The idea that attending to our mental well being is hard work is certainly something that deserves centre stage – both to get rid of the dangerous idea that it can be dealt with via a quick fix (be it a pill or a self-contained package of therapy sessions); and to acknowledge that, for those who struggle with it, it is something that requires ongoing and complicated labour. It most often involves false starts, dead ends, set backs, ups and and downs, and long phases where a lot of effort only produces incremental results.

On the other hand, though, the idea of mental well being as a state of fitness that requires sustained effort also suggests – much like the analogy with physical fitness which John himself makes – the idea of something which is in our hands if only we put in the work. In other words, it might put more emphasis on individual, atomised responsibility. Don’t be lazy: chuck the junk food; go for a run; do what you need to reach mental fitness.

This logic of individual blame and personal responsibility is the last thing that people who struggle with their mental well being need; yet, the idea of mental fitness rather than health is a powerful one. Is there a way of embracing it without sliding into this logic? Which kind of moves would that involve? What would we need to pay attention to? Interested in reading any thoughts on this.



When we ask the question what we should do about climate change, the answer to that question depends a lot on who the “we” in that sentence is. There have been many answers to the questions what governments should do, or more in general “what should be done” without specifying who the agent of change is, as in, for example, the list of action points provided by Project Drawdown. We might have responsibilities related to climate change that we have specifically in our roles as elected politicians and office holders, as professionals, as entrepreneurs, as investors, and so forth.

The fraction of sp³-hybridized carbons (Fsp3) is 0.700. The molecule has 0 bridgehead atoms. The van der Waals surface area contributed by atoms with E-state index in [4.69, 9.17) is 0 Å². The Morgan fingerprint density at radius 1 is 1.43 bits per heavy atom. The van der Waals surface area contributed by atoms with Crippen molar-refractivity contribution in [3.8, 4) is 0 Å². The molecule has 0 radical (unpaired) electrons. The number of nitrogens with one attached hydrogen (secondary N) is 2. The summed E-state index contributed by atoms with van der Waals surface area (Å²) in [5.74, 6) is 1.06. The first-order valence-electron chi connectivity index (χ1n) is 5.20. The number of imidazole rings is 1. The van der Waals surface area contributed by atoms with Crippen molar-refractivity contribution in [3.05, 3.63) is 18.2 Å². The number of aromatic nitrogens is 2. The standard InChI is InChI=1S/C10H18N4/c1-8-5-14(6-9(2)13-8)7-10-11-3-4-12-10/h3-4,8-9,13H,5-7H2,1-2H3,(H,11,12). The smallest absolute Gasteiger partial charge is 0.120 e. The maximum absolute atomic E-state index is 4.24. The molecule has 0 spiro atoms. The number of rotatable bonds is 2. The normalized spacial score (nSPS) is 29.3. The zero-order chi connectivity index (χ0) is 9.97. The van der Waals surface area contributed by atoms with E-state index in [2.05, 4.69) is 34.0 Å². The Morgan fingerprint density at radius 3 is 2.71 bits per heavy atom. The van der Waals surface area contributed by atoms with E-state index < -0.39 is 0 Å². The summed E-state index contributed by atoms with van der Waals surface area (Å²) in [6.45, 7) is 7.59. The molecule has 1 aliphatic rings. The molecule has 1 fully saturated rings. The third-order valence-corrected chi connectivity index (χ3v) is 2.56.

But what can citizens, in their capacity of citizens rather than any professional role, do? What can human beings, simply by the fact that they are human beings and thus sharing this planet with other living creatures, do about climate change and ecological degradation?

When searching for an answer to that question, I’ve been wondering whether we could help ourselves by making a compact version of what our action plan to deal with climate change could be. Something that is easy to remember; something that is put in langauge that is not just for insiders or specialists; something that could contribute to a wide range of efforts to get things in motion; something that could serve as a structure, starting point or aide in conversations; and something that can help us very concretely in deciding where to start or what to do next.

Because no matter what the already inevitable consequences of climate change are (such as more frequent extreme weather events, droughts, floodings, wildfires etc.), we can always aim to limit the even more harmful consequences that will come with additional increases in greenhouse gas emissions. Similarly, we have to prepare for what will come (even under the best-case scenarios). And in unfolding those strategies, it would help to be united as people in our capacity as citizens and inhabitants of this world, and also to feel united and empowered.

Here’s my proposal for a citizens’ climate action plan in 10 bullet points (so easy to remember!). I will only say a few words about each of these bullet points, not aiming at being comprehensive. [click to continue…]